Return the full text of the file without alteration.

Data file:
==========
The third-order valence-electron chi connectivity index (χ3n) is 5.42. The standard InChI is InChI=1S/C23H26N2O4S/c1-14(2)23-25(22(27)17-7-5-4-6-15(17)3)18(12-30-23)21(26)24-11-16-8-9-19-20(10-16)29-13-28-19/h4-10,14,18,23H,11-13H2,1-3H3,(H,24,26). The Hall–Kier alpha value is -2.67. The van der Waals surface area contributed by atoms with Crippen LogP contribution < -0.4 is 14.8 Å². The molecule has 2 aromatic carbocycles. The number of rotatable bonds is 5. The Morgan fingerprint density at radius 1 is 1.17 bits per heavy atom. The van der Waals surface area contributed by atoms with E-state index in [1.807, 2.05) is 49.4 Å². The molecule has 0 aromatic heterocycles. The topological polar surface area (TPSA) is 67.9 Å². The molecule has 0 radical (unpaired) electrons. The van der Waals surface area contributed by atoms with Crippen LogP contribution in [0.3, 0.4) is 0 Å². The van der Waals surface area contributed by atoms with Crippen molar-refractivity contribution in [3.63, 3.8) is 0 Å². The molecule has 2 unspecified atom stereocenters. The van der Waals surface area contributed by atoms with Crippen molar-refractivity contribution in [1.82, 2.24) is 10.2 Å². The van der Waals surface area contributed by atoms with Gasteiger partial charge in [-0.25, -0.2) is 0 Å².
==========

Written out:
The third-order valence-electron chi connectivity index (χ3n) is 5.42. The standard InChI is InChI=1S/C23H26N2O4S/c1-14(2)23-25(22(27)17-7-5-4-6-15(17)3)18(12-30-23)21(26)24-11-16-8-9-19-20(10-16)29-13-28-19/h4-10,14,18,23H,11-13H2,1-3H3,(H,24,26). The Hall–Kier alpha value is -2.67. The van der Waals surface area contributed by atoms with Crippen LogP contribution < -0.4 is 14.8 Å². The molecule has 2 aromatic carbocycles. The number of rotatable bonds is 5. The Morgan fingerprint density at radius 1 is 1.17 bits per heavy atom. The van der Waals surface area contributed by atoms with E-state index in [1.807, 2.05) is 49.4 Å². The molecule has 0 aromatic heterocycles. The topological polar surface area (TPSA) is 67.9 Å². The molecule has 0 radical (unpaired) electrons. The van der Waals surface area contributed by atoms with Crippen LogP contribution in [0.3, 0.4) is 0 Å². The van der Waals surface area contributed by atoms with Crippen molar-refractivity contribution in [3.63, 3.8) is 0 Å². The molecule has 2 unspecified atom stereocenters. The van der Waals surface area contributed by atoms with Crippen molar-refractivity contribution in [1.82, 2.24) is 10.2 Å². The van der Waals surface area contributed by atoms with Gasteiger partial charge in [-0.25, -0.2) is 0 Å².